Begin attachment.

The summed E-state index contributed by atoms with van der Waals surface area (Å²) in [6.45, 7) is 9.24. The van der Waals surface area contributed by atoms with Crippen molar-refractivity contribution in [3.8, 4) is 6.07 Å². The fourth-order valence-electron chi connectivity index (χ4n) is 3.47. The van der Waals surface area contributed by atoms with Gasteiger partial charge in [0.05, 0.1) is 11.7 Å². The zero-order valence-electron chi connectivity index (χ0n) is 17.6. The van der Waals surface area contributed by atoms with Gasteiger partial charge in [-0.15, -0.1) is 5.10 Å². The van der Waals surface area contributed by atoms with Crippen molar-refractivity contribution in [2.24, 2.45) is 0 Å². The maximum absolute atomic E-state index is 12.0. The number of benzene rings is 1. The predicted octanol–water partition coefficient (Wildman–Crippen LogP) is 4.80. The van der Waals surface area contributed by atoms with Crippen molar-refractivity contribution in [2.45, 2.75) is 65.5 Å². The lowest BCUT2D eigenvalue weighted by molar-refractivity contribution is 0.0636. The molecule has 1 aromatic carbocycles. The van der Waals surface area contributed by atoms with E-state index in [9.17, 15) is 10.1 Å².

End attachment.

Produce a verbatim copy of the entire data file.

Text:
The summed E-state index contributed by atoms with van der Waals surface area (Å²) in [6.45, 7) is 9.24. The van der Waals surface area contributed by atoms with Crippen molar-refractivity contribution in [3.8, 4) is 6.07 Å². The fourth-order valence-electron chi connectivity index (χ4n) is 3.47. The van der Waals surface area contributed by atoms with Gasteiger partial charge in [0.05, 0.1) is 11.7 Å². The zero-order valence-electron chi connectivity index (χ0n) is 17.6. The van der Waals surface area contributed by atoms with Gasteiger partial charge in [-0.15, -0.1) is 5.10 Å². The van der Waals surface area contributed by atoms with Crippen molar-refractivity contribution in [2.24, 2.45) is 0 Å². The maximum absolute atomic E-state index is 12.0. The number of benzene rings is 1. The predicted octanol–water partition coefficient (Wildman–Crippen LogP) is 4.80. The van der Waals surface area contributed by atoms with Crippen molar-refractivity contribution in [2.45, 2.75) is 65.5 Å². The lowest BCUT2D eigenvalue weighted by molar-refractivity contribution is 0.0636. The molecule has 1 aromatic carbocycles. The van der Waals surface area contributed by atoms with E-state index in [9.17, 15) is 10.1 Å².